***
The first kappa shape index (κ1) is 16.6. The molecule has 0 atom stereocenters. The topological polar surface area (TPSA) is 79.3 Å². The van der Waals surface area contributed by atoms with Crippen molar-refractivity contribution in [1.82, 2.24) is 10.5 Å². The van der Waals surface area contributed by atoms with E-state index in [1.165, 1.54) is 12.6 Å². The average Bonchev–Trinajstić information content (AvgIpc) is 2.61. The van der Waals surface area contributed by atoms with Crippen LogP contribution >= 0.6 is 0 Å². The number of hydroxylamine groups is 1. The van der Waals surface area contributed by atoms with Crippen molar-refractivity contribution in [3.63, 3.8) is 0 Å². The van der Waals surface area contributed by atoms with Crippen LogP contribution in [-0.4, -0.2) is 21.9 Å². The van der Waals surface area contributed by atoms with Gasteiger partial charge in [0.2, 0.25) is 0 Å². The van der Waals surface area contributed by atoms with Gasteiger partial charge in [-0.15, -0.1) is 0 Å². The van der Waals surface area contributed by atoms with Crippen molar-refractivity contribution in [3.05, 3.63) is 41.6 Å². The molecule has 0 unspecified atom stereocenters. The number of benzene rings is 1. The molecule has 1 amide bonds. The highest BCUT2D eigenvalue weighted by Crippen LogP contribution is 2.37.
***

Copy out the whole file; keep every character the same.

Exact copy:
The first kappa shape index (κ1) is 16.6. The molecule has 0 atom stereocenters. The topological polar surface area (TPSA) is 79.3 Å². The van der Waals surface area contributed by atoms with Crippen molar-refractivity contribution in [1.82, 2.24) is 10.5 Å². The van der Waals surface area contributed by atoms with E-state index in [1.165, 1.54) is 12.6 Å². The average Bonchev–Trinajstić information content (AvgIpc) is 2.61. The van der Waals surface area contributed by atoms with Crippen LogP contribution >= 0.6 is 0 Å². The number of hydroxylamine groups is 1. The van der Waals surface area contributed by atoms with Crippen molar-refractivity contribution in [3.63, 3.8) is 0 Å². The van der Waals surface area contributed by atoms with Crippen LogP contribution in [-0.4, -0.2) is 21.9 Å². The van der Waals surface area contributed by atoms with Gasteiger partial charge in [0.2, 0.25) is 0 Å². The van der Waals surface area contributed by atoms with Gasteiger partial charge in [-0.15, -0.1) is 0 Å². The van der Waals surface area contributed by atoms with Crippen molar-refractivity contribution in [3.05, 3.63) is 41.6 Å². The molecule has 0 unspecified atom stereocenters. The number of benzene rings is 1. The molecule has 1 amide bonds. The highest BCUT2D eigenvalue weighted by Crippen LogP contribution is 2.37.